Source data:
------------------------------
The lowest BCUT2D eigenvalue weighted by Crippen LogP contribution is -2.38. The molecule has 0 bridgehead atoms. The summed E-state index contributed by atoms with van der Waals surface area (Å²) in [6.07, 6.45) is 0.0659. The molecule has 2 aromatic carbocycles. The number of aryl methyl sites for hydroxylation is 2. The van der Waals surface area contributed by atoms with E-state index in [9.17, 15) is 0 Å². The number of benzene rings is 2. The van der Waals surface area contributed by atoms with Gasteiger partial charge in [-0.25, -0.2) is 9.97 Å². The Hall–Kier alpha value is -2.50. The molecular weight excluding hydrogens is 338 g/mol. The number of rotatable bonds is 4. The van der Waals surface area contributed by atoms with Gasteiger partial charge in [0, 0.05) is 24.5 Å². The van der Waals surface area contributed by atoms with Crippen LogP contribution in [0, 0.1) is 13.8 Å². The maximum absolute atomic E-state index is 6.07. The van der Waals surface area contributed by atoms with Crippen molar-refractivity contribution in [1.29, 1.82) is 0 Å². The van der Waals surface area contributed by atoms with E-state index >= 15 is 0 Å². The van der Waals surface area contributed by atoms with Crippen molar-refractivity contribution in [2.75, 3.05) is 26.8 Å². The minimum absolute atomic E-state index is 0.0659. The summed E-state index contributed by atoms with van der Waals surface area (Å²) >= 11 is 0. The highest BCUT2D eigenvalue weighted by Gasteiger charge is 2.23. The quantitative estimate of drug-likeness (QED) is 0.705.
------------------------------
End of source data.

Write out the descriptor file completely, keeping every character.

The lowest BCUT2D eigenvalue weighted by Crippen LogP contribution is -2.38. The molecule has 0 bridgehead atoms. The summed E-state index contributed by atoms with van der Waals surface area (Å²) in [6.07, 6.45) is 0.0659. The molecule has 2 aromatic carbocycles. The number of aryl methyl sites for hydroxylation is 2. The van der Waals surface area contributed by atoms with E-state index in [9.17, 15) is 0 Å². The number of benzene rings is 2. The van der Waals surface area contributed by atoms with Gasteiger partial charge in [-0.25, -0.2) is 9.97 Å². The Hall–Kier alpha value is -2.50. The molecular weight excluding hydrogens is 338 g/mol. The number of rotatable bonds is 4. The van der Waals surface area contributed by atoms with Gasteiger partial charge in [0, 0.05) is 24.5 Å². The van der Waals surface area contributed by atoms with Crippen LogP contribution in [0, 0.1) is 13.8 Å². The maximum absolute atomic E-state index is 6.07. The van der Waals surface area contributed by atoms with Crippen molar-refractivity contribution in [1.29, 1.82) is 0 Å². The van der Waals surface area contributed by atoms with E-state index >= 15 is 0 Å². The van der Waals surface area contributed by atoms with Crippen molar-refractivity contribution in [2.75, 3.05) is 26.8 Å². The minimum absolute atomic E-state index is 0.0659. The summed E-state index contributed by atoms with van der Waals surface area (Å²) >= 11 is 0. The highest BCUT2D eigenvalue weighted by Gasteiger charge is 2.23. The quantitative estimate of drug-likeness (QED) is 0.705.